22 June 2015

WADA calls on the CFL to update their anti-doping programme

Agency believes that clean athletes would support the initiative

The World Anti-Doping Agency (WADA) has today called on the Canadian Football League (CFL) to overhaul their anti-doping program; a call made louder as a result of the CFL taking issue with comments made by Dr. Christiane Ayotte, the Scientific Director of the WADA-accredited laboratory in Canada.  Dr. Ayotte advised the CFL recently that the laboratory would no longer analyse samples from the CFL because of its ineffective anti-doping policy. 

“WADA believes that the CFL's anti-doping programme is outdated and, quite frankly, irresponsible,” said David Howman, Director General, WADA.  “As an organisation headquartered in Canada, we can’t stand idly by while a so-called professional organisation openly ignores drug taking by college athletes; and, in fact, welcomes them to the professional code with contracts , money and a ‘promise’ to educate them away from drug taking,” Howman continued.  “This essentially means that all the educational anti-doping work done at college level and below in Canada is undermined as those who flout the rules; and, cheat by doping, are rewarded with contracts by the CFL.  We believe that clean athletes in sports across the world would be very disappointed to learn of this approach in Canada; and, that if the CFL respects clean athletes in its sport, they would support them by changing this attitude."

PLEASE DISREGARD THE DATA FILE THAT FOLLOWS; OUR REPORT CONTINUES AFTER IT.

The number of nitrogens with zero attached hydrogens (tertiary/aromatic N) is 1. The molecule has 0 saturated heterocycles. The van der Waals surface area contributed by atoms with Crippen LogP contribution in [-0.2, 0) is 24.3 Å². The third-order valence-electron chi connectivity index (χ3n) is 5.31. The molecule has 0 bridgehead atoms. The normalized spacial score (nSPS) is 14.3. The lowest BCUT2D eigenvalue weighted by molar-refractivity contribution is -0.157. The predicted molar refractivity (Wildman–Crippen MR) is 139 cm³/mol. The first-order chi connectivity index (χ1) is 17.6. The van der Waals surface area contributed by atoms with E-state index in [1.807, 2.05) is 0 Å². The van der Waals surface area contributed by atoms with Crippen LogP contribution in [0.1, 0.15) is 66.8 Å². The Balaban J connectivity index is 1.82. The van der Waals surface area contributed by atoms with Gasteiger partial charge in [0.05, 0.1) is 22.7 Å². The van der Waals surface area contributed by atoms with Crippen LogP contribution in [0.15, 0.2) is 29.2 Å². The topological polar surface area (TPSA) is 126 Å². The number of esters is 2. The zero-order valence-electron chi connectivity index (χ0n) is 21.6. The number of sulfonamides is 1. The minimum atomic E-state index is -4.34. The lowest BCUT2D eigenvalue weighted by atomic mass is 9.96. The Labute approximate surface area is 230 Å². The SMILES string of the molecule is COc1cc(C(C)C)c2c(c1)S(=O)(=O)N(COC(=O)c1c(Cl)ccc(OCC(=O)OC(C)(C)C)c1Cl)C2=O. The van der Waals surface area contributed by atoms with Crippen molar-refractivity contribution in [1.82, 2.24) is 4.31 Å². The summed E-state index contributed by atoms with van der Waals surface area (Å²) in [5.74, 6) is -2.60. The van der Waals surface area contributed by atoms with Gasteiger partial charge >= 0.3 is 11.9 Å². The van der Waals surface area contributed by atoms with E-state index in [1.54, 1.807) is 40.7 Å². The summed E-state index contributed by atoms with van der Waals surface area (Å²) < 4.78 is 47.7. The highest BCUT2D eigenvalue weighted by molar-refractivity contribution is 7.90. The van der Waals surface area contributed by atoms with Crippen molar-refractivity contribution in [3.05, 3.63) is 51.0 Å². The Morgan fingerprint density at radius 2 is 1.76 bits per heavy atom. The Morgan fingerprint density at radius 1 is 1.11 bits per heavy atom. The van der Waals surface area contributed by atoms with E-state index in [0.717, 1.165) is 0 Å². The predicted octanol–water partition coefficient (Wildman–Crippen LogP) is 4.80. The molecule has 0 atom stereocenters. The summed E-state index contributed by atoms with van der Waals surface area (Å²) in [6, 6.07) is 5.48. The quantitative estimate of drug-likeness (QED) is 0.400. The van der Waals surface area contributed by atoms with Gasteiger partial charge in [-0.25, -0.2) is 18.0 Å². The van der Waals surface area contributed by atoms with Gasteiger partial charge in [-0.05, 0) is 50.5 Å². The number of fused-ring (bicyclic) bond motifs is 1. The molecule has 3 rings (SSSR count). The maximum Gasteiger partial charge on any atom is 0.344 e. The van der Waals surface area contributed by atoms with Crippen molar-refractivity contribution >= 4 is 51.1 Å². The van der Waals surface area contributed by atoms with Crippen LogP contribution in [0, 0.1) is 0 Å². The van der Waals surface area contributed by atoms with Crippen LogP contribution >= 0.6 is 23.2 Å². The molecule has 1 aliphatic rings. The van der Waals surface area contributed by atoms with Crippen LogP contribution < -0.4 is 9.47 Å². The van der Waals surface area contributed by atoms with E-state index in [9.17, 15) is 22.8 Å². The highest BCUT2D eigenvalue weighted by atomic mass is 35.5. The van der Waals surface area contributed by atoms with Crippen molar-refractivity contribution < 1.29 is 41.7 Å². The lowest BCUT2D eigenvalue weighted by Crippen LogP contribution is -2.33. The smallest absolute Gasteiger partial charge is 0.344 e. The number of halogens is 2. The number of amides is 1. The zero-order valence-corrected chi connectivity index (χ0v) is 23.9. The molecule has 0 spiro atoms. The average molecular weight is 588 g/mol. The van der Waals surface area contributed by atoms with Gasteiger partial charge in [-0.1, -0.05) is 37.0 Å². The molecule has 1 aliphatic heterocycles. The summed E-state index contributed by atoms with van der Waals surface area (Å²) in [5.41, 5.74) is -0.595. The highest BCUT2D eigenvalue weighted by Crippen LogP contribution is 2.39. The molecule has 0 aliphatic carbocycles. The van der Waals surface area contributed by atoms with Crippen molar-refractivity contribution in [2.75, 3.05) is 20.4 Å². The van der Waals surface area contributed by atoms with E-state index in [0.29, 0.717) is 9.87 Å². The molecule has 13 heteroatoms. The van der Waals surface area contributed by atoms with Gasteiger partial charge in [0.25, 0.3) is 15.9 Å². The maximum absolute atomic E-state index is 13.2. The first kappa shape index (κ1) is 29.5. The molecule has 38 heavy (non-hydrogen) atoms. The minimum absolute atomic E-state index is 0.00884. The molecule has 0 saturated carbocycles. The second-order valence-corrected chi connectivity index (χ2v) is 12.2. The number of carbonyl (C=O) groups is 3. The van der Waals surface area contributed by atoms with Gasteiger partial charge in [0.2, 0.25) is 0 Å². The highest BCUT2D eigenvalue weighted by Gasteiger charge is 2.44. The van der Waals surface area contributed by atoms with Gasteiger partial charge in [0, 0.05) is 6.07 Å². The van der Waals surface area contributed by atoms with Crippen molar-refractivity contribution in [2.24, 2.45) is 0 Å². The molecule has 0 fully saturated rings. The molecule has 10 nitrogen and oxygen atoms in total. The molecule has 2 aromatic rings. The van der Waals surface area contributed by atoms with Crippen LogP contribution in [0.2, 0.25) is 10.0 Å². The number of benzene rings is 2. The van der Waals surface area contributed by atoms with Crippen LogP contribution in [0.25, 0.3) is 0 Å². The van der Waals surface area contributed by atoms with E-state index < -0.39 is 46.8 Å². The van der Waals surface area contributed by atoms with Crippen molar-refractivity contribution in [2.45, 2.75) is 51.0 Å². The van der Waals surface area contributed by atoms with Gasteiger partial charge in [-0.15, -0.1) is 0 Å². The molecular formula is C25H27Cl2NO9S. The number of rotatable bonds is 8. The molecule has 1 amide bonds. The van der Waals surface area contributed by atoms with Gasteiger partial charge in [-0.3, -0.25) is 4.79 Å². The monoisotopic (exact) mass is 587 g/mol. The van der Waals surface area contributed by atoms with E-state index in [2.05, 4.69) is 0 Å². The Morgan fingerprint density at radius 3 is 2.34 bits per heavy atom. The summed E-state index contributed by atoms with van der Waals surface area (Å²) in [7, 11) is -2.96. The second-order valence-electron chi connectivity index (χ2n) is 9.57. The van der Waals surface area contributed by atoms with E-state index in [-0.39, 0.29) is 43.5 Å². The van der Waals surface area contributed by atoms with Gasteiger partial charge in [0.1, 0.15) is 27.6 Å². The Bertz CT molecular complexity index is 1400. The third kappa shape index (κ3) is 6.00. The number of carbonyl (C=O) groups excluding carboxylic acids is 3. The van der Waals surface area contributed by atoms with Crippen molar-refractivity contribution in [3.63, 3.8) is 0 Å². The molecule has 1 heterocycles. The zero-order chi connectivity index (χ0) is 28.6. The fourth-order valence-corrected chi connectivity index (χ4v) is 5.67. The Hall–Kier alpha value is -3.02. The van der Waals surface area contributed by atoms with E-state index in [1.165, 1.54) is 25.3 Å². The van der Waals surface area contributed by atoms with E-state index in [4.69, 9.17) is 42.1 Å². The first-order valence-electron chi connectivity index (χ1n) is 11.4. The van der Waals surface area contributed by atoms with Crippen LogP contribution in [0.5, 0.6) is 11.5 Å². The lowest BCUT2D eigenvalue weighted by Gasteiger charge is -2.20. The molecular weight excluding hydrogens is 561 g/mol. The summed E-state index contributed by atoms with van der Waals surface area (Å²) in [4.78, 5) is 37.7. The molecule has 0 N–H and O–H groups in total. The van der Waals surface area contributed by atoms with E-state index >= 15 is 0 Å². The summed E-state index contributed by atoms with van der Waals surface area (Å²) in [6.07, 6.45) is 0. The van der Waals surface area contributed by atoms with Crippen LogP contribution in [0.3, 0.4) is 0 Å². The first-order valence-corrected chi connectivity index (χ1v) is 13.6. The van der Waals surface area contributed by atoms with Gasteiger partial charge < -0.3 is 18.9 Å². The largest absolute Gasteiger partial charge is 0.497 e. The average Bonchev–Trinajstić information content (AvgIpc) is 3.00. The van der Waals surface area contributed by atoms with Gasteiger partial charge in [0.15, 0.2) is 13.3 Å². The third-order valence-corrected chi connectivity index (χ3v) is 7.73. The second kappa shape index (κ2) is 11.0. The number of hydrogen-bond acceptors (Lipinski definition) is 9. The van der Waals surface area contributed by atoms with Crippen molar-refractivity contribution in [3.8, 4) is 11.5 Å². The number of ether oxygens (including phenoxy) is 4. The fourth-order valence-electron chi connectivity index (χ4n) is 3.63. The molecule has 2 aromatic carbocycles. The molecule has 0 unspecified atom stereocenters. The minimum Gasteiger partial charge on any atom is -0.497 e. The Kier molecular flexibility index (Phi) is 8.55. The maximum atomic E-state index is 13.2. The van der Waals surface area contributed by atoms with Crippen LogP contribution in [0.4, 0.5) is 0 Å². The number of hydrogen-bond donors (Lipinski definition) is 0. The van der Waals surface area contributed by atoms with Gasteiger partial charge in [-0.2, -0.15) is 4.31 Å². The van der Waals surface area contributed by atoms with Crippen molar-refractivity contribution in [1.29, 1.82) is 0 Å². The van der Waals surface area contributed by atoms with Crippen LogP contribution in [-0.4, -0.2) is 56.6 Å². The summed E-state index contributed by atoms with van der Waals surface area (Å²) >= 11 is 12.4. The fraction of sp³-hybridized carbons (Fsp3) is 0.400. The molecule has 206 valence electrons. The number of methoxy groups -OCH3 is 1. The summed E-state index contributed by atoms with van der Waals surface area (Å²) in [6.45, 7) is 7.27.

The CFL/CFLPA's drug policy, which has been part of a collective bargaining agreement since 2010, states that a player with a first positive test is not sanctioned at all, or even named; rather, they are only subject to further mandatory testing for two years.  A second offence results in a three-game suspension; while, a third positive test results in the player receiving a year-long ban.  Additionally, any player who tests positive at the camp, which is held for prospective players, can be treated as if they were already in a team. 

"We have reached out to the CFL and have yet to receive any acknowledgement,” said Howman.  “For many years now, we have been working successfully with professional leagues in the United States, offering guidance to enhance their testing programs," he continued. "This has resulted in significant anti-doping progress in American sport.  We would welcome a similar approach with the CFL and its players union to discuss appropriate enhancements that can be made to support their clean athletes."

As a further note, the CFL has severed commercial ties with the Canadian Centre for Ethics in Sport (CCES), which was the league’s anti-doping service provider . The CFL is now sending their samples to the United States for testing.